The best teacher is the one who suggests rather than dogmatizes, and inspires his listener with the wish to teach himself. (Edward Bulwer-Lytton)

While you should talk to your advisor, you should not be completely reliant on him or her; after all, you are going to have to do mathematics primarily on your own once you graduate!

If you feel like you want to learn something, do something, or write something, you don’t have to clear it with your advisor – just go ahead and do it (though in some cases other priorities, such as writing your thesis, may be temporarily more important, and you should of course keep your advisor updated as to what you’re doing mathematically).Research your library or the internet, talk with other graduate students or faculty, read papers and books on your own (both in your field and in nearby fields), attend conferences, and so forth. (See also “ask yourself dumb questions”.)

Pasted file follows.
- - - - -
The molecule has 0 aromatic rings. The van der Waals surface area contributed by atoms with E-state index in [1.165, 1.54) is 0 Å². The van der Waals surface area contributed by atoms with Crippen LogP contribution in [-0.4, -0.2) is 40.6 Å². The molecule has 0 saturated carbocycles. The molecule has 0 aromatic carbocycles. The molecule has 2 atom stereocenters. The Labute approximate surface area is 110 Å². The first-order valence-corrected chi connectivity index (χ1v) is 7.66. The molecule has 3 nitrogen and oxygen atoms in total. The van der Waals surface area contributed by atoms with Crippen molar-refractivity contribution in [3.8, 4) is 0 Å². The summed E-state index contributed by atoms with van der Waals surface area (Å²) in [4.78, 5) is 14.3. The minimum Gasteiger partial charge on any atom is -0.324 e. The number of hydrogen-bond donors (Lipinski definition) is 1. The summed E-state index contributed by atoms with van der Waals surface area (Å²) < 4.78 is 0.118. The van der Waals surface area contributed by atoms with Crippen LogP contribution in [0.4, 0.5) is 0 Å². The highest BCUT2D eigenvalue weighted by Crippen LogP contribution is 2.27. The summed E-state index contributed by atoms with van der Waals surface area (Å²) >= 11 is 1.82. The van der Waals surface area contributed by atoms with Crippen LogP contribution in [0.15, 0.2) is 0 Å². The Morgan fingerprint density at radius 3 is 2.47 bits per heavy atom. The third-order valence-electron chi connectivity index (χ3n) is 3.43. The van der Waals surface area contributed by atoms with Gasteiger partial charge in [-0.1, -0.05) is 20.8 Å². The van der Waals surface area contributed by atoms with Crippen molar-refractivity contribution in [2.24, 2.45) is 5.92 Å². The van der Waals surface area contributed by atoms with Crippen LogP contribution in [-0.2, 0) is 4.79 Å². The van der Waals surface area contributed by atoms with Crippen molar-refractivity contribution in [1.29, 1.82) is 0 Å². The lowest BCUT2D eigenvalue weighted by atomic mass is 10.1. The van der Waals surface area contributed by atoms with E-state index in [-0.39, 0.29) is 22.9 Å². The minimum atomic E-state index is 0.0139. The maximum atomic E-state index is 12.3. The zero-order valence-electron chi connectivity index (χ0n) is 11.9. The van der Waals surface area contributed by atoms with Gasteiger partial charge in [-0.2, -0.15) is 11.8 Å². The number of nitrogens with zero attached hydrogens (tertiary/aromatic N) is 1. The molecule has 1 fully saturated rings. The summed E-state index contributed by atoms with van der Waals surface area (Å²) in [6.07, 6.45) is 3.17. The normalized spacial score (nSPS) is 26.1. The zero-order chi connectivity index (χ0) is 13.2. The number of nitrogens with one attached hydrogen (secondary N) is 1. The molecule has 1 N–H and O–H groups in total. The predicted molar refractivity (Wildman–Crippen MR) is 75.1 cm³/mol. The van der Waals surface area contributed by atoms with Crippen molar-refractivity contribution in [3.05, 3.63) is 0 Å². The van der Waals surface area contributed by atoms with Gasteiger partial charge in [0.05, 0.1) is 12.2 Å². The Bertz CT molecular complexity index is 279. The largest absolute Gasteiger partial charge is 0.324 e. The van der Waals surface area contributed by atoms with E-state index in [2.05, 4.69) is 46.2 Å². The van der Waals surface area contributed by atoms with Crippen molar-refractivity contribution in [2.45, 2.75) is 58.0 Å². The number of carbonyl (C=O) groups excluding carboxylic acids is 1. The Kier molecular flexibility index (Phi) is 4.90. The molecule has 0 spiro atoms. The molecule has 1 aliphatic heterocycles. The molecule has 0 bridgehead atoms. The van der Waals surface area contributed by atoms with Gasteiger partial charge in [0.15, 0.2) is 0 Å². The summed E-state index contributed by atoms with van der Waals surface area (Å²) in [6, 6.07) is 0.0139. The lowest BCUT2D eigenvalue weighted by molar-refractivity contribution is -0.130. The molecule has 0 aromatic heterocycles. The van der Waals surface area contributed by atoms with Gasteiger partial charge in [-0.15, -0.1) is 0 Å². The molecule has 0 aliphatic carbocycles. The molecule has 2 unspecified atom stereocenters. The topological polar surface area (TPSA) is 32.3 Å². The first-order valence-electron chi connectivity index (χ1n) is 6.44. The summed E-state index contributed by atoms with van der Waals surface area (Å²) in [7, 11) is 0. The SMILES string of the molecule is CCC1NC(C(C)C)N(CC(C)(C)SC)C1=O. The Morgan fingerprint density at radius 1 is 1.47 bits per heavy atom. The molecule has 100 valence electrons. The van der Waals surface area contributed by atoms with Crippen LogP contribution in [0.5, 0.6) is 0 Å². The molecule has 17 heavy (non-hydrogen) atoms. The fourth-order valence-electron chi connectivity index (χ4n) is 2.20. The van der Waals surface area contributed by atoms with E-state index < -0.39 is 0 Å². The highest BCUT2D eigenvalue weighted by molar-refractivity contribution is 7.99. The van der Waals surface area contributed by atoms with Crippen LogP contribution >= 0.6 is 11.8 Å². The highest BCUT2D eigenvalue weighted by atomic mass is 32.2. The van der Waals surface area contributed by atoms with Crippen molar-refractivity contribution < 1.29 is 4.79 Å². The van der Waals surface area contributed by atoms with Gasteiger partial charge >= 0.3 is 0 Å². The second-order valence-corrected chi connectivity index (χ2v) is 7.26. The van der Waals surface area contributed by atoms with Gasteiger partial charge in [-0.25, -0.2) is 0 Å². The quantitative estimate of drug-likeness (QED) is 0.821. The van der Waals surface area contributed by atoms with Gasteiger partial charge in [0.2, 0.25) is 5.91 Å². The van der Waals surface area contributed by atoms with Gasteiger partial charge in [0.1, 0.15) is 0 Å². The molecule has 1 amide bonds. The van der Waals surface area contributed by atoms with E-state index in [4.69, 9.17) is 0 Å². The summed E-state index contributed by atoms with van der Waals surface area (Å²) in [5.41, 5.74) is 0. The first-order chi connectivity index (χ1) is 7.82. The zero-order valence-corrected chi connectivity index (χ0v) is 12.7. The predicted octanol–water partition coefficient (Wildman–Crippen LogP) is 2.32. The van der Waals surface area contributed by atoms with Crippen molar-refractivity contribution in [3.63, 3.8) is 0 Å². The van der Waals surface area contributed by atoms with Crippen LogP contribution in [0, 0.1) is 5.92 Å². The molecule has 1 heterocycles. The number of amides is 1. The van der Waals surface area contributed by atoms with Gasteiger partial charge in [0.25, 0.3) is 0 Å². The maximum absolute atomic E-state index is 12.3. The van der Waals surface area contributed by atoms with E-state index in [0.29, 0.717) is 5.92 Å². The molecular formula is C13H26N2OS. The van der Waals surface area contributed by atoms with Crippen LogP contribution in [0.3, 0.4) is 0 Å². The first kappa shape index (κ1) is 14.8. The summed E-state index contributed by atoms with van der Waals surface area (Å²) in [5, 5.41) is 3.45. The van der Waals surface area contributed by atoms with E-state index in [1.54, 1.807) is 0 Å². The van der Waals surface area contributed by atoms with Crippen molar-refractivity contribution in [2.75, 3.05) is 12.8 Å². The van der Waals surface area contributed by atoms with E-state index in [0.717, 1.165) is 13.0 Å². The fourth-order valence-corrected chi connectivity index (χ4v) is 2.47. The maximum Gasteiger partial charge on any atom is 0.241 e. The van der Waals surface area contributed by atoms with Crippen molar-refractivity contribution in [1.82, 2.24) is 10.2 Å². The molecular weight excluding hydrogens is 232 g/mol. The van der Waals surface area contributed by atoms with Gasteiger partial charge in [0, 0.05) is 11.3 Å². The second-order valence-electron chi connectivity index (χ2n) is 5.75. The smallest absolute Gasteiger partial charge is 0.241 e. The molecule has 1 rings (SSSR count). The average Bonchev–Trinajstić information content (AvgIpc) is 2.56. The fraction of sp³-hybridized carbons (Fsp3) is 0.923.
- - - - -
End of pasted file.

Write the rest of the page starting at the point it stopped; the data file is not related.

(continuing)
One specific suggestion I have is to subscribe (either by RSS, or by email) to be notified of new papers which appear on the arXiv in the subject areas that you are interested in.

In a somewhat related spirit, while it is certainly acceptable to have mathematical role models, one should not try to mimic them too slavishly; you need to develop your own personal style, exploiting your own strengths and mitigating your own weaknesses, which will not be identical to those of your role models.  Ultimately, it is better to follow the mathematics than to follow a mathematician.